Caught Between Two Worlds

Lincho is an undocumented worker who has lived in North Carolina for six years. Three years ago he was joined by his wife, and they now have a daughter together. He goes out every morning to a local gas station with hopes of finding a day’s work. He says he is constantly living in fear that he may be deported and separated from his family.

Though it means sacrificing higher wages and a better education for his daughter, Lincho recently decided to return to Mexico in order to ensure that his family can stay together. “It is more difficult, but I’d rather be together with my family…one cannot tell one’s heart what to feel.”

My Elephant, My Brother

Life in the jungle has been Surin “Eet” Jaitrong’s world since he fell in love with his first elephant at the age of 19. As a mahout – or elephant caretaker – in the southern Thai province of Phang-nga, Jaitrong grew up living with elephants.

Today, at age 45, he lives a fulfilling life caring for Plai Gaew, a 48-year-old male elephant.Each morning, Jaitrong treks out to the forest to bring Plai Gaew in for a scrub bath and a day of tourist rides. When the sun fades, Jaitrong returns Plai Gaew to his jungle home that sustains him with food, medicinal plants and boundless freedom.Because of their unique bond, Plai Gaew is not just Jaitrong’s elephant. Together, they are supporting each other as family.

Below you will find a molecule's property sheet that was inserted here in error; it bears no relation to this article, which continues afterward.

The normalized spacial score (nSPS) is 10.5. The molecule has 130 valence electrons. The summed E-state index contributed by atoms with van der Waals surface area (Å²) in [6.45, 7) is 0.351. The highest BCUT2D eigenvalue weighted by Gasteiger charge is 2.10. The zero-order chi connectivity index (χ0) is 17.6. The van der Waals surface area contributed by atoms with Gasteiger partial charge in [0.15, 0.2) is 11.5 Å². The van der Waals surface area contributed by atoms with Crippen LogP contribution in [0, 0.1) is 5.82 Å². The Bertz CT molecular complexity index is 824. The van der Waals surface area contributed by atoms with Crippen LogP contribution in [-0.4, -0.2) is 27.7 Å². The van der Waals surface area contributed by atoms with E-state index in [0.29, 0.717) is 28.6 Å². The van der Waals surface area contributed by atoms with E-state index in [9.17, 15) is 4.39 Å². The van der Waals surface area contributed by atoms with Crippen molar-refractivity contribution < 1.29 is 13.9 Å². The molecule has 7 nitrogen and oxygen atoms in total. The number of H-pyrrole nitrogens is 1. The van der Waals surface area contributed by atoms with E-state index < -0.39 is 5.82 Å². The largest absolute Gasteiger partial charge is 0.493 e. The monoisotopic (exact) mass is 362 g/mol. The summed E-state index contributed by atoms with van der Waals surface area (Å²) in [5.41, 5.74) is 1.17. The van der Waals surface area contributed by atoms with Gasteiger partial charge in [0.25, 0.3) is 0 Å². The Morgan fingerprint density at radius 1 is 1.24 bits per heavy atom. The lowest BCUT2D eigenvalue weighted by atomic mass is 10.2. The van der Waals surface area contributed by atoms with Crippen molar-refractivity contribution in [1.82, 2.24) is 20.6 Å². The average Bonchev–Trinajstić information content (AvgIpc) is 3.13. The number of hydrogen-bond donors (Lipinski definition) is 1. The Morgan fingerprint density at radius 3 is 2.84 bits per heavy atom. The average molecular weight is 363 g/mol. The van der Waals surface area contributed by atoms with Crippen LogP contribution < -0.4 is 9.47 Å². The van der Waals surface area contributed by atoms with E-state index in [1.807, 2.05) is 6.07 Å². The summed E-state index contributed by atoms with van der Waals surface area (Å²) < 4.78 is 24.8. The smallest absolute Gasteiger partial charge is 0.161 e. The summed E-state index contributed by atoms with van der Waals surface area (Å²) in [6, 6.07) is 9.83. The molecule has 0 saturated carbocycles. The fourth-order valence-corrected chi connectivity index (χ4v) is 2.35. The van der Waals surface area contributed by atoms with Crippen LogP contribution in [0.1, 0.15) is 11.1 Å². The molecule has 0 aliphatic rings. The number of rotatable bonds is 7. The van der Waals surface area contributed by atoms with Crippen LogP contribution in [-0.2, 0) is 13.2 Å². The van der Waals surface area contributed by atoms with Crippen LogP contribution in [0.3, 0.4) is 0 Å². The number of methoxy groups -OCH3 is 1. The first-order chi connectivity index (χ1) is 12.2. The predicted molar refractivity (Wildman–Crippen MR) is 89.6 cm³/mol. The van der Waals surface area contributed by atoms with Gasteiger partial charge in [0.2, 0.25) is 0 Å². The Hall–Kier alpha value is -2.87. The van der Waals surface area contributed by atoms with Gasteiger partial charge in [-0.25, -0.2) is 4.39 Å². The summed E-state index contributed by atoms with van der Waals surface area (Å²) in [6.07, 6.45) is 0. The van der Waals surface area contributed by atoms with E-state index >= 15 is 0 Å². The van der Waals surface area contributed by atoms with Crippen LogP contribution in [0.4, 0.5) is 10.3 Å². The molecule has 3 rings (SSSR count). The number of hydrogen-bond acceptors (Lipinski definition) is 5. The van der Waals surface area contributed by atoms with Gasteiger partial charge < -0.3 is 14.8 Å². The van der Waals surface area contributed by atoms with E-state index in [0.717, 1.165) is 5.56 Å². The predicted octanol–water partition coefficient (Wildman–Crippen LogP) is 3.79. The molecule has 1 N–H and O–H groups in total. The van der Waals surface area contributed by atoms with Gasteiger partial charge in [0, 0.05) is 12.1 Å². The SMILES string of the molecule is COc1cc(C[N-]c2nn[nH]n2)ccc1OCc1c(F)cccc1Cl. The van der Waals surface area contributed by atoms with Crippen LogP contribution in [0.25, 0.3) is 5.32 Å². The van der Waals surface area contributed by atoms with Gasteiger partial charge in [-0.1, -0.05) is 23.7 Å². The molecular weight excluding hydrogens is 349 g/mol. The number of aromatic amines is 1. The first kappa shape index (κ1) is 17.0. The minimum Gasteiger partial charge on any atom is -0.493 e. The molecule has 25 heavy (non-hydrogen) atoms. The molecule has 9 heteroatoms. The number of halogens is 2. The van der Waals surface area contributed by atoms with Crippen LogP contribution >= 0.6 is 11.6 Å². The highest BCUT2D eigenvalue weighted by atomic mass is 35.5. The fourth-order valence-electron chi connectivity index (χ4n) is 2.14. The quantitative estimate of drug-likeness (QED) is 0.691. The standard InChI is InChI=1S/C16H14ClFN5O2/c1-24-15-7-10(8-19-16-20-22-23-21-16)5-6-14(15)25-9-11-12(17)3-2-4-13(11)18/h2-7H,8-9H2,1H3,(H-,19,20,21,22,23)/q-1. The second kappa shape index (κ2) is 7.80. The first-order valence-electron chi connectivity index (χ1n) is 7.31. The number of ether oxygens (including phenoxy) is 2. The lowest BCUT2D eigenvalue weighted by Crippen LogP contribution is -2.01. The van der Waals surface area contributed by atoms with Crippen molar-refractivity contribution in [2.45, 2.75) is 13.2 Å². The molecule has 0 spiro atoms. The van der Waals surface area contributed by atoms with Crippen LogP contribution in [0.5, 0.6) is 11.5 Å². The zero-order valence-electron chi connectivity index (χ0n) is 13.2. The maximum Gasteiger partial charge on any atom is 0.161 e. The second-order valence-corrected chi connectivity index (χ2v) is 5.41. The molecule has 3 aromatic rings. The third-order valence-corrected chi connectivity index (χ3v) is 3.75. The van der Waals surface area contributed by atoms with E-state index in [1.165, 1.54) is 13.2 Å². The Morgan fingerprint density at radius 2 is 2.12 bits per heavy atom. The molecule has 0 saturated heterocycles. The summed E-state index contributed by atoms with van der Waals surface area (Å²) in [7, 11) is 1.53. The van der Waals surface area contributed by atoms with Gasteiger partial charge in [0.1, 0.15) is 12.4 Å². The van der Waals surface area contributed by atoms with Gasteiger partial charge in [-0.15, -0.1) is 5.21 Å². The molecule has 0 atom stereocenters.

The Forgotten Ones

Archeological sites in Peru’s northern coast are being destroyed at unprecedented rate, by looting, agricultural expansion and squatter settlements. Moche Inc. is a non-profit organization committed to protecting these sites.

Be a Firefighter

New Castle County is actively working with various organizations including the Emergency Services Corps to help recruit and retain new volunteers.

Photojournalists Rising

When the Asian tsunami hit southern Thailand in 2004, the sea that had sustained the region for generations – the Andaman – rose up, destroying families and killing thousands.

Three-and-a-half years later, a team of journalists set out for the seaside province of Phang-nga to document the lives and culture of people living by the Andaman. They found a people marked – but not defined – by disaster, a people who have taken on challenges and risen above them.

By the salty docks of Phang-nga they found stories of determination. In Buddhist temples they found tradition. On boats and in schools and on the streets of tiny villages, they found surprises, sadness, laughter and hope.

Welcome to life by the Andaman Sea.

Cape Fear to Down Here: Canals Connecting Community

Unique to the Ocean Isle Beach are the systems of natural and concrete canals providing access to the intracoastal Waterway. The Canals have also established a strong sense of community within the neighborhoods that share these waterways.